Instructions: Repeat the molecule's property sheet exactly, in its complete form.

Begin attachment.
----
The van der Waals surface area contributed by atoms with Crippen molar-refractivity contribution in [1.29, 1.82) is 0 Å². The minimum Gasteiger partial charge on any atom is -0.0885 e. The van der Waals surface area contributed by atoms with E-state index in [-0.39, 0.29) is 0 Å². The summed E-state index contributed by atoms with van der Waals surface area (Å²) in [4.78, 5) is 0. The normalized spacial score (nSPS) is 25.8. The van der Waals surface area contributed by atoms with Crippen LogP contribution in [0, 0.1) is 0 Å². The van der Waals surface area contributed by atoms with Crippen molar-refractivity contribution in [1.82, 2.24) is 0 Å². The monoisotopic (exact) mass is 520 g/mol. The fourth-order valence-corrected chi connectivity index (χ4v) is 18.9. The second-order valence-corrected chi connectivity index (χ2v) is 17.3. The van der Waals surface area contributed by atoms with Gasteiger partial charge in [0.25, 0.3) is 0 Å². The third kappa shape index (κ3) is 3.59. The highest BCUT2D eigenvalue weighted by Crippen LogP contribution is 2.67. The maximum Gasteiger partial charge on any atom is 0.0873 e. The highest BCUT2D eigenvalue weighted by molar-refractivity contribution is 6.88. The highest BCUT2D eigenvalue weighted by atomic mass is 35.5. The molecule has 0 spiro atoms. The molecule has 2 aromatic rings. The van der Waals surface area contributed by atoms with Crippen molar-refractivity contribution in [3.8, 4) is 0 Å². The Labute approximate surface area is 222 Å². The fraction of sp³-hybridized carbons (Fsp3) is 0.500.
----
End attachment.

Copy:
The van der Waals surface area contributed by atoms with Crippen molar-refractivity contribution in [1.29, 1.82) is 0 Å². The minimum Gasteiger partial charge on any atom is -0.0885 e. The van der Waals surface area contributed by atoms with E-state index in [-0.39, 0.29) is 0 Å². The summed E-state index contributed by atoms with van der Waals surface area (Å²) in [4.78, 5) is 0. The normalized spacial score (nSPS) is 25.8. The van der Waals surface area contributed by atoms with Crippen LogP contribution in [0, 0.1) is 0 Å². The van der Waals surface area contributed by atoms with Crippen molar-refractivity contribution in [1.82, 2.24) is 0 Å². The monoisotopic (exact) mass is 520 g/mol. The fourth-order valence-corrected chi connectivity index (χ4v) is 18.9. The second-order valence-corrected chi connectivity index (χ2v) is 17.3. The van der Waals surface area contributed by atoms with Gasteiger partial charge in [0.25, 0.3) is 0 Å². The third kappa shape index (κ3) is 3.59. The highest BCUT2D eigenvalue weighted by Crippen LogP contribution is 2.67. The maximum Gasteiger partial charge on any atom is 0.0873 e. The highest BCUT2D eigenvalue weighted by molar-refractivity contribution is 6.88. The highest BCUT2D eigenvalue weighted by atomic mass is 35.5. The molecule has 0 spiro atoms. The molecule has 2 aromatic rings. The van der Waals surface area contributed by atoms with Crippen molar-refractivity contribution in [3.8, 4) is 0 Å². The Labute approximate surface area is 222 Å². The fraction of sp³-hybridized carbons (Fsp3) is 0.500.